At the moment I'm only using Haddock but after seeing some really interesting examples (e.g. this gist ) of literate Haskell I'm interested in trying it out in a project.

The questions I got are:

• What do you write as Haddock comments and what do you write in the literate part?

• How do you scale literate programming to multiple files? Can anyone point me to an example where literate programming is used in a package with multiple modules? What is your experience of using literate programming in larger packages?

• Which flavour (markdown, latex, ...) of literate Haskell is preferred?

• Why are you programming in literate Haskell or plain vanilla Haskell? Are you programming in both styles and if so why?

• Do you prefer block-style (\begin{code}) or Bird-style (>)? Why?

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Sounds subjective. – kennytm Apr 25 '10 at 8:48

I used to write a lot of literate programs.

What do you write as Haddock comments and what do you write in the literate part?

The external API documentation goes into the Haddock comments. Everything else goes into the literate part. "Everything else" might include:

• Internal invariants of data structures
• Why you are doing things this way
• What the design of the code is
• Why this design was chosen, what other designs were tried and found wanting

How do you scale literate programming to multiple files?

The same way you scale a large LaTeX document to multiple files: one file per module, then a giant file that \includes them all.

Can anyone point me to an example where literate programming is used in a package with multiple modules?

It's not Haskell, but the Quick C-- compiler is a large functional program that is written using literate programming.

What is your experience of using literate programming in larger packages?

Literate programming works very well for documenting tricky, difficult, or complex modules. For most simple modules, the external API documentation (e.g., Haddock) is enough. And no literate program is really going to give you the big picture of a design that contains more than a dozen modules. For that you need other tools and techniques.

Which flavour (markdown, latex, ...) of literate Haskell is preferred?

If you're making such a major investment, I'd definitely go with LaTeX just because of the math capability, and the generally greater power of the tool.

Why are you programming in literate Haskell or plain vanilla Haskell? Are you programming in both styles and if so why?

My Haskell codes are almost always all plain vanilla, for two reasons:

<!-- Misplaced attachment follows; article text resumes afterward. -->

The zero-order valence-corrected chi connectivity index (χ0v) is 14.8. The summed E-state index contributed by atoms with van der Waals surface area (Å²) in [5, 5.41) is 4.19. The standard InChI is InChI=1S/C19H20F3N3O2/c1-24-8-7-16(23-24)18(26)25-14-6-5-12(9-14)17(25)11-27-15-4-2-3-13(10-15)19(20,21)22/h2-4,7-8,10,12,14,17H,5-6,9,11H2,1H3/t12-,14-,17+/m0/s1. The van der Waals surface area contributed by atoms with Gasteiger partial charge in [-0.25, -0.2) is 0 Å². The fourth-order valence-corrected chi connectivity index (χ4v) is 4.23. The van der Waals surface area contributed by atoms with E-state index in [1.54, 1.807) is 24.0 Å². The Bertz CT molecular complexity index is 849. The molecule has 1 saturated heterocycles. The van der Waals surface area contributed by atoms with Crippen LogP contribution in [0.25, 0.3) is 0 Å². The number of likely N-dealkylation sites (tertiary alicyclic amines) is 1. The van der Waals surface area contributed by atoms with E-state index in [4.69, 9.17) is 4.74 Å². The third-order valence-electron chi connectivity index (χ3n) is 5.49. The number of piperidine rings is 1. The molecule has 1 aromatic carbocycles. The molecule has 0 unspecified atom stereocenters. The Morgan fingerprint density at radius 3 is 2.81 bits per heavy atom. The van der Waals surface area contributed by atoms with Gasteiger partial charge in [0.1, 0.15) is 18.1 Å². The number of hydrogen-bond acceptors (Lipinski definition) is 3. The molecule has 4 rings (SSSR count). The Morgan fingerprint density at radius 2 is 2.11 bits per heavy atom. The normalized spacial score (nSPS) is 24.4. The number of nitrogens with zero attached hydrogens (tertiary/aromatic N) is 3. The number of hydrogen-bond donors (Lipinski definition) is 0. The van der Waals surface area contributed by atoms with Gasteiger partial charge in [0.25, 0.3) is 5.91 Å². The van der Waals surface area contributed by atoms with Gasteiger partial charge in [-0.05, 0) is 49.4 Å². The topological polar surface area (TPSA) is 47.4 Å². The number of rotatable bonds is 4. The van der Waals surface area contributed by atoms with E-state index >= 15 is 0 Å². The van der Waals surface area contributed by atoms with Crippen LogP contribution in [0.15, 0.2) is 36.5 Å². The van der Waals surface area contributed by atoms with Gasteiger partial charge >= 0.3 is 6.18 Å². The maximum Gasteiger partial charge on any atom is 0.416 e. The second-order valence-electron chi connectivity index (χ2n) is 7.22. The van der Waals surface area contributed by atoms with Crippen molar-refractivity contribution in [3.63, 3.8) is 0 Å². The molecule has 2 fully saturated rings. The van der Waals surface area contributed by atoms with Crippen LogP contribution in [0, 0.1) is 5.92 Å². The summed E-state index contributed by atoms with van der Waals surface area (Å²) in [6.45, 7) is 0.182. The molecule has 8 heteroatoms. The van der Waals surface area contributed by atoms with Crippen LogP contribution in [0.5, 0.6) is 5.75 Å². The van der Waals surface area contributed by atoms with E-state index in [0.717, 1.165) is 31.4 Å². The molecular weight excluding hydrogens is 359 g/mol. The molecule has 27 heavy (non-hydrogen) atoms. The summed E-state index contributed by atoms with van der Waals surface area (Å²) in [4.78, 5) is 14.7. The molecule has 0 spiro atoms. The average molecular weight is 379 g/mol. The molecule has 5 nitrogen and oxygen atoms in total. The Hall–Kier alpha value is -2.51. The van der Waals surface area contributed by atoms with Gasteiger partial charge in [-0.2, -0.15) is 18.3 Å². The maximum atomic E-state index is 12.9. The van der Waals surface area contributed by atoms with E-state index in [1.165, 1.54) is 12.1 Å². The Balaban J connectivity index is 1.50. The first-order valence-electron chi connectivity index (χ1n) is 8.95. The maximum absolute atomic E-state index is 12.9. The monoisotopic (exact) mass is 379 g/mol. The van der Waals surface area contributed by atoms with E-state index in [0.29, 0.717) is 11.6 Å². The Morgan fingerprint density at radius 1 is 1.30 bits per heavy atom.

• I work with senior people who have more Haskell experience, and they have abandoned literate Haskell. Only the very oldest modules in their system have any chance of being .lhs.

• For Haskell, literate programming is kind of superfluous. One of the big benefits of a literate-programming tool is that you are freed from any constraints that the compiler or language definition might put on the order in which your code appears. But Haskell has almost no such constraints: there's no definition before use, and for a typical function definition I have the choice of let-binding or where-binding auxiliary names (or both). Literate programming was never just about fancy comments, and with "literate" Haskell that's about all you get. It's not worth the bother.

Do you prefer block-style (\begin{code}) or Bird-style (>)? Why?

I strongly prefer block style:

• It's roughly compatible with every other literate-programming tool on the planet. (Bird tracks are unique to Haskell.)

• My editor copes better with block style.

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If you intend to share programs on the internet, I've found a combination of literate haskell in markdown style with mathjax to be a great combination. The program "Pandoc" is seriously brilliant for taking this "markdown+lhs" to any format you desire, including PDF or HTML. If you tell Pandoc to output to HTML, you can use the -mathjax (or other similar flags if you prefer) to have your latex math formulas render.

When using this style, I find bird style to be preferable because it just is more readable to me and seems to fit along with the markdown style better.

The great thing about using Pandoc with markdown is that you can add citations to your code, math formulas, and have a really portable format. You can build something that resembles a scientific research paper but is executable and can also be posted to blogs/wikis/websites.

To give an alternative point to Norman where he says that literate programming is useful for clearer code arrangement, it could be argued that Haskell is expressive enough that the problems you solve with the code are actually interesting and can really benefit by being surrounded with explanatory text. Think of a mathematical research paper. Good papers in pure mathematics have a lot of text to explain the motivation or higher-level interpretations of what the mathematical notation means. In a paper about the Navier-Stokes equations, for example, it would be super useful to surround the notation of the equations with text explaining how it relates to Newton's conservation of momentum.

In summary, I have had good success with, and recommend, using markdown+lhs style, dollar signs to embed latex math formulas, bird style, and pandoc. I would recommend writing programs as if they were research papers and treat the haskell itself as you would mathematical expressions in a research paper.

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Do you have an example of a file written in this style that you could share? – Doug McClean Sep 3 '14 at 21:50
LHS and Markdown tells some more bits about sharig/publishing .lhs on the web. – imz -- Ivan Zakharyaschev May 5 at 8:59